HomeRoast Digest

Topic: Three simple questions (5 msgs / 151 lines)
1) From: Irene and Lubos Palounek
I have three simple beginner questions concerning roasting in our CR-120
Caffe Rosto. They are all probably related to the roasting curve or profile.
I realize that the answers may not be so simple, but will appreciate any
help. I like a lot of body, my wife wants smoothness in our coffee cup. So,
here are the three questions:
Is it better to roast 100g or 120g of green beans per one batch?
Is it better to start with a cool roaster, or a hot/warm (or pre-warmed)
Is it better to use the "built-in" cooling or is it better to dump the beans
out at the end of the roasting cycle and use two sieves to "rapidly cool"
the beans?
I have roasted the same beans ending the roasting cycle at the same stage by
audible clues while change the three conditions shown above. The bean color
looked identical, but I could taste slight differences in the coffee (made
the same way.) I do not have enough experience to describe the different
Changing the three aspects (volume, starting and ending conditions) results
in eight possible combinations.  I have not tried all eight of the
combinations; I kept two of them constant and changed only one condition at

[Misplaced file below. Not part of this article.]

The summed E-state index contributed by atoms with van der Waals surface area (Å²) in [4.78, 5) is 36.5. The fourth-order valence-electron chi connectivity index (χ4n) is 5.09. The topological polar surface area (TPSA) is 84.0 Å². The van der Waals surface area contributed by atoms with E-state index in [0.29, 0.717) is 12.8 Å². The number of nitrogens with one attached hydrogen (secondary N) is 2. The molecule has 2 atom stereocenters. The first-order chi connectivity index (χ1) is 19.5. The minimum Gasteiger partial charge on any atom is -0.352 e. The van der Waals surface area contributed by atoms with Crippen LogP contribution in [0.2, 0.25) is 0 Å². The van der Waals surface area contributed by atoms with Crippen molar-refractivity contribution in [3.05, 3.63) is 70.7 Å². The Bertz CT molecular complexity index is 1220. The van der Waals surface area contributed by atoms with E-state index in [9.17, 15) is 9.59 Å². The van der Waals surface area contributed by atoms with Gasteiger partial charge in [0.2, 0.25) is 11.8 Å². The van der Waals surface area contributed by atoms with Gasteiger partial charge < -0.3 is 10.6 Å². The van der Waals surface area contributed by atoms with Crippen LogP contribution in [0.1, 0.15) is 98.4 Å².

Which combination of the conditions should result in the "best" taste, and
why? Is the answer the same for all types of coffee beans, or it differs?
(I have noticed that for lighter roasts, the 100g of green coffee beans
results in more uniform beans. For darker roasts, the uniformity is about
the same both for 100g and 120g batches.)
I understand that the outside temperature, humidity, and line voltage also
affect the roasting.  They were constant for my limited experiment while
changing one of the conditions (shown above) at time.
Although I do not object some experimenting, we roast coffee because we want
to drink good coffee. I am not into coffee roasting for the "joy of
experimenting." Therefore, I will appreciate any insight and help.
Cheers, Lubos
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2) From: Irene and Lubos Palounek
As Mike or Debi said on this list few days ago: "I'm replying to myself!"